1967-68 under the guidance of M.S. Swaminathan who is known as the father of Green Revolution in India.
Note Globally, Green Revolution was started with the development of Dwarf wheat, a HYV developed by the agricultural scientist Norman Boraugh who was awarded the Nobel Peace Prize for contribution to World Food Severity in 1970.
Pre-conditions before introduction of Green Revolution
The 2nd & 3rd Five Year Plan had over-emphasized on the industrialization of Indian economy. Rural and agricultural sector was stagnant. Meanwhile, India had suffered from successive draught(S) in 1964-65 and 1965-66. India was forced to bay food grains from the international market, especially through PL-480 [Public Law-480]. It was United States Of America’s Fodd Aid Programme to influence the ‘foreign’ & domestic policies of developing countries.
Objectives of Green Revolution:
- Improving production and productivity of food.
- Developing food security and self-reliance in respect of food production.
- Improving income, employment & wages.
- Improving rural infrastructure & rural development.
SECOND GENERATION GREEN REVOLUTION
The 2nd Green Revolution was planned to sustain agricultural production & productivity through conservation of natural and environmental resources most importantly through Soil & Water Conservation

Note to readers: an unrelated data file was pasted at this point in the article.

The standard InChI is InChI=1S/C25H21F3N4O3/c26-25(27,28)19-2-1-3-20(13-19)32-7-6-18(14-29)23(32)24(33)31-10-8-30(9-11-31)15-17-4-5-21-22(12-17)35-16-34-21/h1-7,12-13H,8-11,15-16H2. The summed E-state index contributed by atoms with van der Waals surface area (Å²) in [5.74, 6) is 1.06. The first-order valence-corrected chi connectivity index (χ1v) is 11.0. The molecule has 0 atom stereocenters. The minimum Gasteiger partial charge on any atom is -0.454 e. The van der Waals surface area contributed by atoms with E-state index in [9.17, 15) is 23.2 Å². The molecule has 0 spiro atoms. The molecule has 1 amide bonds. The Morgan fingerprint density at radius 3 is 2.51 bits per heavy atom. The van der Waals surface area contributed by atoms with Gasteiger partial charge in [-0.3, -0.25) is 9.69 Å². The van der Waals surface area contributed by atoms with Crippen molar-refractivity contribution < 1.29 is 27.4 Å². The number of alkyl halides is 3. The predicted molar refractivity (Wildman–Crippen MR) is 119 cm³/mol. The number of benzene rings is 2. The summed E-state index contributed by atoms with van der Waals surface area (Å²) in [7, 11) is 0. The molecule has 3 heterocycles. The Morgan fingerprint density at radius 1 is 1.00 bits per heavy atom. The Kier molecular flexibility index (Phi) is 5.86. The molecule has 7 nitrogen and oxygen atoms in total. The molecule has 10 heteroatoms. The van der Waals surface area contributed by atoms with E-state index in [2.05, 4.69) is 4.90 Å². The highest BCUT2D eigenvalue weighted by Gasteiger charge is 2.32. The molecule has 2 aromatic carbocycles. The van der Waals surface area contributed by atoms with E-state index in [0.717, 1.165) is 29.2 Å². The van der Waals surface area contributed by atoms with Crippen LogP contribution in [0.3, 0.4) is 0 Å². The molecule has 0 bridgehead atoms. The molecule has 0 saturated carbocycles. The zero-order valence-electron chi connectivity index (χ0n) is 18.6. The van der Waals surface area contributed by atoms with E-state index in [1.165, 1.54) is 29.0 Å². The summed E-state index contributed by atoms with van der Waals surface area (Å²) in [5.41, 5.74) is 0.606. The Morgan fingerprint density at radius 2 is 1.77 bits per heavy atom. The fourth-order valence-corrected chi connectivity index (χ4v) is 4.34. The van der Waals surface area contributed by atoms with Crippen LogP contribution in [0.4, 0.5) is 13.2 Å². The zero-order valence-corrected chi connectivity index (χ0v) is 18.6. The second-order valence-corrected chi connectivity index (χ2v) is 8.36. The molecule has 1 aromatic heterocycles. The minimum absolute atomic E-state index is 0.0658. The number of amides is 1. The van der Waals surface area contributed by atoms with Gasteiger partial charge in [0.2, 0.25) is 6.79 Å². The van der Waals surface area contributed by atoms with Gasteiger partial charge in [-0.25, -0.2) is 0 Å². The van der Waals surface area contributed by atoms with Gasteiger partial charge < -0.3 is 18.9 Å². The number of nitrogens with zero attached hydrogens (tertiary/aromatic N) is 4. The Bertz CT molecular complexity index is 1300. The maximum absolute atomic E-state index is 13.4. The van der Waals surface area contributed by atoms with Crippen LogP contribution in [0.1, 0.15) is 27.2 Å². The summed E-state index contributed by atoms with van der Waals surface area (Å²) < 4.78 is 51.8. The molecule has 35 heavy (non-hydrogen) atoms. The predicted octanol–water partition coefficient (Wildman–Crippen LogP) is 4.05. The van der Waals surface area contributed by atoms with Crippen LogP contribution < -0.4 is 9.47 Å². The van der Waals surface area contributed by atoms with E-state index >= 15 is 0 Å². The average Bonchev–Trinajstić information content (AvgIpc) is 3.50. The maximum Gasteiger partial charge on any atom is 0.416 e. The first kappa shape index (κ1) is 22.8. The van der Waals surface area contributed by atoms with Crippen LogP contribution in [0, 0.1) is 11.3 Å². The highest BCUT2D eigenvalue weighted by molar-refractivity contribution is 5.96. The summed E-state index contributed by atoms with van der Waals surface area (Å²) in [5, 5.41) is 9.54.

The important components of Second Generation Green revolution are:
- Crop diversification
- Development of Forest cover & Grasslands
- Dairy Farming
In those regions which have experienced success in Green Revolution.
Expansion of Green Revolution beyond traditional regions like towards East and drought prone regions through assured water supply and modernization of agriculture.
Conservation of soil and water resources through complimenting chemical based agriculture with organic agriculture like use of Compost, Vermi-Compost, Bio-Fertilizers, Bio-Insecticides & Pesticides.
Use of water and soil resources to be according to their potentialities. Thus, crop combinations and agricultural activities are selected and introduced on the basis of carrying capacity of soil and water resources. For example,
- Introduction of Horticulture in Northern European Hills as are alternative to Jhum Cultivation.
- Introduction of cultivation of Oilseeds, Pulses, Millets, Horticulture and Forestry in Semi dry and dry regions.
Introduced in 1970 by Verghese Kurien. He is known as the Father of White Revolution.
- Improving milk production & productivity
- Improving per capita per day availability of milk
- Creation of additional employment and income.
- Improving rural infrastructure and development
Strategy & Implementation
NDDB (National Dairy Development Board): The Programme was implemented through Operation Flood. Cooperatives like AMUL (Anand Milk Union Limited) were established.
Achievements of White Revolution:
- India is the largest producer of milk.
- Per Capita per day availability of milk is now more than 280 grams / person / day.
Strategy of Implementation: The programme was flagged off by ICAR. The programme was implemented through the introduction of the following four modern inputs for crop production:
- Improved seeds
- Assured water supply
- Chemical fertilizers, insecticides & pesticides
These 4 inputs are introduced together. This is why Green Revolution is also called Package Technology.